Another factor that contemporary scholarship regards as a seed for the development of the Abhidhamma was the use of certain master lists to represent the conceptual structure of the Buddha’s teachings. For the sake of easy memorization and as an aid to exposition, the doctrinal specialists in the early Sangha often cast the teachings into outline form. These outlines, which drew upon the numerical sets that the Buddha himself regularly used as the scaffolding for his doctrine, were not mutually exclusive but overlapped and meshed in ways that allowed them to be integrated into master lists that resembled a tree diagram. Such master lists were called mātikās, “matrixes,” and skill in their use was sometimes included among the qualifications of an erudite monk.5 To be skilled in the mātikās it was necessary to know not only the terms and their definitions but also their underlying structures and architectonic arrangement, which revealed the inner logic of the Dhamma. An early phase of Abhidhamma activity must have consisted in the elaboration of these master lists, a task that would have required extensive knowledge of the teachings and a capacity for rigorous, technically precise thought. The existing Abhidhamma Piṭakas include substantial sections devoted to such elaborations, and beneath them we can hear the echoes of the early discussions in the Sangha that culminated in the first Abhidhamma texts.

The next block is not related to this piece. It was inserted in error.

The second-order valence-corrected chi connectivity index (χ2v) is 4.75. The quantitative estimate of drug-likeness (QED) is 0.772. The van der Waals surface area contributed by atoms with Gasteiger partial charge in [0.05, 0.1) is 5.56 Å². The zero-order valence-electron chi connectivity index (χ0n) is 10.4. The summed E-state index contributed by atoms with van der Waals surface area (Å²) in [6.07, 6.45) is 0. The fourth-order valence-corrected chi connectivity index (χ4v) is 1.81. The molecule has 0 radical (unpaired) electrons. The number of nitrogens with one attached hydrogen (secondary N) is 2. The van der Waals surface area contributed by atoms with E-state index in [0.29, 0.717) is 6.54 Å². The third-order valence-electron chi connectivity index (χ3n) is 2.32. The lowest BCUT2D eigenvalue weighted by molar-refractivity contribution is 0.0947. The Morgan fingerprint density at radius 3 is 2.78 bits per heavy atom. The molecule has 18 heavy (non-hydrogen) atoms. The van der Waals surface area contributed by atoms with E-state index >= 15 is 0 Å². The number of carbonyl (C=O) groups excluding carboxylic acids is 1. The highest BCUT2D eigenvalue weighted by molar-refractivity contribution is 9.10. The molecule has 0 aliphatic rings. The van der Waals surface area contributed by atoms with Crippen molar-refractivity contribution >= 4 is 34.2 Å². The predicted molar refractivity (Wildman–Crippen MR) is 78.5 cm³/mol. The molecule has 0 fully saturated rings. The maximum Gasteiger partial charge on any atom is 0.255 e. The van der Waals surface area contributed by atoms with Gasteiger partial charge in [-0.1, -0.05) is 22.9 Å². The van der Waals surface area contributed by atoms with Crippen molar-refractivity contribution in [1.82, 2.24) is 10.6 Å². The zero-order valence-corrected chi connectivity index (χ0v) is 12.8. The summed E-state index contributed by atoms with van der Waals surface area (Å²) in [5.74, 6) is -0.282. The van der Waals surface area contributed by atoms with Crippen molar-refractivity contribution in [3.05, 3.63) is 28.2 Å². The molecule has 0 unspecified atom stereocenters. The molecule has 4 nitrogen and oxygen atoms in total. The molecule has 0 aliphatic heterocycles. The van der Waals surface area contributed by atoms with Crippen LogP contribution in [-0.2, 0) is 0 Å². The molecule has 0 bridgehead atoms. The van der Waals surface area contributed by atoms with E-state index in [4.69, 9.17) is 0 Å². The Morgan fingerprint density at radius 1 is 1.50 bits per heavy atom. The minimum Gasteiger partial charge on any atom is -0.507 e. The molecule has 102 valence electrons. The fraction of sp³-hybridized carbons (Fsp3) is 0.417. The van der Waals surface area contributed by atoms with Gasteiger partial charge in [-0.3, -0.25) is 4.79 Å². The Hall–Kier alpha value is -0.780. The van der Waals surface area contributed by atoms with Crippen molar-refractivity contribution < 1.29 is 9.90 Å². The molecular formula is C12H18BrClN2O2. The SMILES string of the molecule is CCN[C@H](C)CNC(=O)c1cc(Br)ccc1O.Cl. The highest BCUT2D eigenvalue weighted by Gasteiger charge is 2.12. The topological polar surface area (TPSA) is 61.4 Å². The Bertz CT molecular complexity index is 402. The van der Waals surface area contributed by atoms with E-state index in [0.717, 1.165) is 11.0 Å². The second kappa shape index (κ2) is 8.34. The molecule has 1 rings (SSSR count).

While the roots from which the Abhidhamma sprang can be traced back to the early Sangha, perhaps even during the Buddha’s lifetime, the different systems clearly assumed their mature expression only after the Buddhist community had split up into distinct schools with their own doctrinal peculiarities. Codified and authorized Abhidhamma texts must have been in circulation by the third century B.C., the time of the Third (exclusively Theravādin) Council, which was held in Pāṭaliputta, the capital of King Aśoka’s Mauryan empire. These texts, which would have constituted the original nuclei of the Theravāda and Sarvāstivāda Abhidhamma Piṭakas, might have continued to evolve for several more centuries. In the first century B.C. the Theravāda Abhidhamma Piṭaka, along with the rest of the Pāli Canon, was formally written down for the first time, at the Ālokavihāra in Sri Lanka. This officially approved recension of the Abhidhamma Piṭaka must mark the terminal point of its development in the Pāli school, though it is conceivable that minor additions were incorporated even afterward.